In Insurance Times’s October 2020 issue, Fitch Ratings’s director of EMEA insurance Katia Ishchenko discusses how regulatory changes could affect personal lines insurers and brokers 

The UK insurance market has always been characterised by a high level of regulatory scrutiny and, as a result, high regulatory costs, but 2020 has seen the new highs of regulatory scrutiny and intervention, which we expect will remain high into 2021.

Since its foundation in 2013, the FCA has conducted multiple studies across the non-life insurance sector, looking to ensure that insurance products and services provide value for money for customers. The regulator’s market studies included reviews of the personal lines insurance market that comprised reviews of price comparison websites, renewal processes and addon products along with a review of the wholesale insurance broker market in the London market.

This year has seen two high profile regulatory interventions – the outcome of the pricing practices review in home and motor insurance markets and the FCA business interruption (BI) test case in the wholesale specialised insurance market, which will both have significant impact on insurers.

In September, the FCA published its final recommendations on pricing practices proposing to ban current dual-pricing strategies, where new business discounts are compensated by price increases on renewal, leaving customers who don’t shop around at a disadvantage. The FCA is consulting with the industry on a range of potential measures, including a requirement for firms to offer existing customers renewal prices no higher than what they would pay as new customers, and steps to make it easier for customers to decline auto-renewals.

The new rules that are likely to be in place before the end of 2021 will lead to a complete overhaul of insurers’ pricing strategies as, currently, the entire market relies on dual pricing. This will involve insurers updating their IT systems to support new pricing rules and potentially rethinking their distribution strategy, too. We believe UK motor and home insurers could have lower profits in late 2021 and into 2022 as a result of new rules as insurers update their pricing systems and reduce their premium rates for longstanding customers.

However, we do not expect long-term structurally weaker profitability as we think insurers will offset the price cuts for existing customers with price rises for newer ones. The sector’s profitability is already weak, so it is not viable for insurers to significantly cut prices in one area without raising them in another. We also expect the new rules to eventually lead to higher retention rates for insurers.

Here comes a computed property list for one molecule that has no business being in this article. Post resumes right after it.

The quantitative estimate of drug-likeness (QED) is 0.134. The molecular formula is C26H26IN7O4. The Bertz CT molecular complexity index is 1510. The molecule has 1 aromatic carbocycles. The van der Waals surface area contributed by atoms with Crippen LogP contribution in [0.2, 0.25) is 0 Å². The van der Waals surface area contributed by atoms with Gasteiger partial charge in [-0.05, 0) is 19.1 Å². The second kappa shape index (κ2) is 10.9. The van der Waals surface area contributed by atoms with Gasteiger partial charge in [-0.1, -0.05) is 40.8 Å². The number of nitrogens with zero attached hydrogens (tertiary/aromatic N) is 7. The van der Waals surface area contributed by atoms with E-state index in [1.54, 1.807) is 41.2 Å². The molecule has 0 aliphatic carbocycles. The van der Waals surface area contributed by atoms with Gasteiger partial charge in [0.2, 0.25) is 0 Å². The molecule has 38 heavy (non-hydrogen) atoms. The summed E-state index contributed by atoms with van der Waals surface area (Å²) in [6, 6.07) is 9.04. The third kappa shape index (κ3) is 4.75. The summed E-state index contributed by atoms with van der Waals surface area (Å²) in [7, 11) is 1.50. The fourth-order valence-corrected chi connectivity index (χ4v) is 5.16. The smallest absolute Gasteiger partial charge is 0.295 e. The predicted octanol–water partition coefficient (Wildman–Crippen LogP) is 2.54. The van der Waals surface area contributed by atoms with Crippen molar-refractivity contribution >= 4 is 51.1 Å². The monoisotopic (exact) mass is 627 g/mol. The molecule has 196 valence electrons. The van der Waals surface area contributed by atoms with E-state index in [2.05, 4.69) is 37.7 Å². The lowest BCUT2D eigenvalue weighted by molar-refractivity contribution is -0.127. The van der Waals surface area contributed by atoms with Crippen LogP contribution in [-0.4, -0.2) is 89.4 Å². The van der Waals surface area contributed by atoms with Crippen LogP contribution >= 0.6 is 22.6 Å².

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High court judgment

The wholesale insurance market has also been shaken in September as it received the outcome of the High Court judgment on the test case brought by the FCA to help clarify the validity of claims for a narrow set of policy wordings linked to applicability of BI coverage related to the pandemic.

Insurers may now have to pay BI claims that they originally rejected on the grounds of policy wording, although some elements of the ruling are being appealed against by insurers so it could take several months for a final ruling. BI insurance is primarily designed to cover losses from business interruption due to property damage.

Other causes, such as infectious diseases, are typically specifically excluded. However, policy wording is crucial and a number of UK insurers sold policies that specifically covered BI in cases of an infectious disease, a government action in an emergency, or some combination of the two.

The test case brought by the FCA, which took the position of policyholders, focused only on policy wording that specifically mentioned certain inclusions for infectious disease and/or related government actions. Insurers had denied coverage on these policies under various arguments that the BI coverage did not apply in the case of the coronavirus and related government actions.

Importantly, the test case did not specifically consider any other forms of policy wording, nor did it explore issues such as the general enforceability of the property damage trigger or specific pandemic exclusions. BI claims will likely be one of the main costs of the pandemic for the UK non-life sector, along with claims for event cancellation.

They will affect underwriting results over the rest of the year and may not peak until 2021, particularly in cases where litigation is involved. Most BI cover in the UK is provided by London market insurers, including Lloyd’s of London.

Read more…FCA test case is a ’complex judgment’ that will take time to understand 

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